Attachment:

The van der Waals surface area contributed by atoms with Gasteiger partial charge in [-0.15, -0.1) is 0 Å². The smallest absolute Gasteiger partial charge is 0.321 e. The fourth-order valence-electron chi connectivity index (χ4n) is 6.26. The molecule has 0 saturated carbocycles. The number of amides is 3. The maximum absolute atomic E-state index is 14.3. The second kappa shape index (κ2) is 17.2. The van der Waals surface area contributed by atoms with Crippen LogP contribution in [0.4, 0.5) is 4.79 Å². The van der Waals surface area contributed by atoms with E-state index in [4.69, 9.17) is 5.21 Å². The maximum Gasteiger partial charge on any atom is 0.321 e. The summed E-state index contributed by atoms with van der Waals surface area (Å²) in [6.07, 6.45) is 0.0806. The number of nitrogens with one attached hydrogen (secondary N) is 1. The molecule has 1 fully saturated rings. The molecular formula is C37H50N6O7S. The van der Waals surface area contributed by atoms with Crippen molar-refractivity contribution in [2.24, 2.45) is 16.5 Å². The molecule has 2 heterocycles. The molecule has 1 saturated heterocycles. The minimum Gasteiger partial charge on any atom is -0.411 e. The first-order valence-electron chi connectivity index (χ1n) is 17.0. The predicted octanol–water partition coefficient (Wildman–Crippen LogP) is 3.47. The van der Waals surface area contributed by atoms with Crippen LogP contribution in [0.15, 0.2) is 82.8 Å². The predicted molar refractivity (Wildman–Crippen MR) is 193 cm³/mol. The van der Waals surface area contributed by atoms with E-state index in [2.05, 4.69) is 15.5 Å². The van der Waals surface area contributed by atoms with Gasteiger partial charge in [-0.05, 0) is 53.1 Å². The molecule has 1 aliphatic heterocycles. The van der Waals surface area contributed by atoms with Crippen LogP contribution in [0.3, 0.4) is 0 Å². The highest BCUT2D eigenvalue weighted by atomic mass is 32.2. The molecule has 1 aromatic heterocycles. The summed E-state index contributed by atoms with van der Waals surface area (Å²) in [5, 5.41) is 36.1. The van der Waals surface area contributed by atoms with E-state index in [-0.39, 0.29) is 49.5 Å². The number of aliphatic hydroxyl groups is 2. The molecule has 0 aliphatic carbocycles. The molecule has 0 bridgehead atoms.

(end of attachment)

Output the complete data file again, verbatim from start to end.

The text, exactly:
The van der Waals surface area contributed by atoms with Gasteiger partial charge in [-0.15, -0.1) is 0 Å². The smallest absolute Gasteiger partial charge is 0.321 e. The fourth-order valence-electron chi connectivity index (χ4n) is 6.26. The molecule has 0 saturated carbocycles. The number of amides is 3. The maximum absolute atomic E-state index is 14.3. The second kappa shape index (κ2) is 17.2. The van der Waals surface area contributed by atoms with Crippen LogP contribution in [0.4, 0.5) is 4.79 Å². The van der Waals surface area contributed by atoms with E-state index in [4.69, 9.17) is 5.21 Å². The maximum Gasteiger partial charge on any atom is 0.321 e. The summed E-state index contributed by atoms with van der Waals surface area (Å²) in [6.07, 6.45) is 0.0806. The number of nitrogens with one attached hydrogen (secondary N) is 1. The molecule has 1 fully saturated rings. The molecular formula is C37H50N6O7S. The van der Waals surface area contributed by atoms with Crippen molar-refractivity contribution in [2.24, 2.45) is 16.5 Å². The molecule has 2 heterocycles. The molecule has 1 saturated heterocycles. The minimum Gasteiger partial charge on any atom is -0.411 e. The first-order valence-electron chi connectivity index (χ1n) is 17.0. The predicted octanol–water partition coefficient (Wildman–Crippen LogP) is 3.47. The van der Waals surface area contributed by atoms with Crippen LogP contribution in [0.15, 0.2) is 82.8 Å². The predicted molar refractivity (Wildman–Crippen MR) is 193 cm³/mol. The van der Waals surface area contributed by atoms with E-state index in [2.05, 4.69) is 15.5 Å². The van der Waals surface area contributed by atoms with Gasteiger partial charge in [-0.05, 0) is 53.1 Å². The molecule has 1 aliphatic heterocycles. The van der Waals surface area contributed by atoms with Crippen LogP contribution in [0.3, 0.4) is 0 Å². The highest BCUT2D eigenvalue weighted by atomic mass is 32.2. The molecule has 1 aromatic heterocycles. The summed E-state index contributed by atoms with van der Waals surface area (Å²) in [5, 5.41) is 36.1. The van der Waals surface area contributed by atoms with E-state index in [-0.39, 0.29) is 49.5 Å². The number of aliphatic hydroxyl groups is 2. The molecule has 0 aliphatic carbocycles. The molecule has 0 bridgehead atoms.